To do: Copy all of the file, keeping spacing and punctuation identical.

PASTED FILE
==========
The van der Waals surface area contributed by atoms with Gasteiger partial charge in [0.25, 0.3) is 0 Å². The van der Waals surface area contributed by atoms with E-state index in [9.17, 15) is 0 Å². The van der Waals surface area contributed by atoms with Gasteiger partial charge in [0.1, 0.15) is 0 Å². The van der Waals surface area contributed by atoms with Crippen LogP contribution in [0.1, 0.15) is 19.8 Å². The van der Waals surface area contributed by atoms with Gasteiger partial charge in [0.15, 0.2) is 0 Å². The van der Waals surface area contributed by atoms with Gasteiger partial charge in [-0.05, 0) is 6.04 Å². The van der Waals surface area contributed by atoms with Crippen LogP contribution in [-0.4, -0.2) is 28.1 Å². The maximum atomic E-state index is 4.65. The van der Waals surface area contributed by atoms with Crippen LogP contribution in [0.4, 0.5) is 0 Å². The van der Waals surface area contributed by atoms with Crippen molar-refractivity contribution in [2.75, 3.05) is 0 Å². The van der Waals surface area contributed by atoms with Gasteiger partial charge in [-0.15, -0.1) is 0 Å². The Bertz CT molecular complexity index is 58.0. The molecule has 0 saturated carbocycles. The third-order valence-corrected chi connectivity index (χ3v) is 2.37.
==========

The van der Waals surface area contributed by atoms with Gasteiger partial charge in [0.25, 0.3) is 0 Å². The van der Waals surface area contributed by atoms with E-state index in [9.17, 15) is 0 Å². The van der Waals surface area contributed by atoms with Gasteiger partial charge in [0.1, 0.15) is 0 Å². The van der Waals surface area contributed by atoms with Crippen LogP contribution in [0.1, 0.15) is 19.8 Å². The van der Waals surface area contributed by atoms with Gasteiger partial charge in [0.15, 0.2) is 0 Å². The van der Waals surface area contributed by atoms with Gasteiger partial charge in [-0.05, 0) is 6.04 Å². The van der Waals surface area contributed by atoms with Crippen LogP contribution in [-0.4, -0.2) is 28.1 Å². The maximum atomic E-state index is 4.65. The van der Waals surface area contributed by atoms with Crippen LogP contribution in [0.4, 0.5) is 0 Å². The van der Waals surface area contributed by atoms with Crippen molar-refractivity contribution in [2.75, 3.05) is 0 Å². The van der Waals surface area contributed by atoms with Gasteiger partial charge in [-0.15, -0.1) is 0 Å². The Bertz CT molecular complexity index is 58.0. The molecule has 0 saturated carbocycles. The third-order valence-corrected chi connectivity index (χ3v) is 2.37.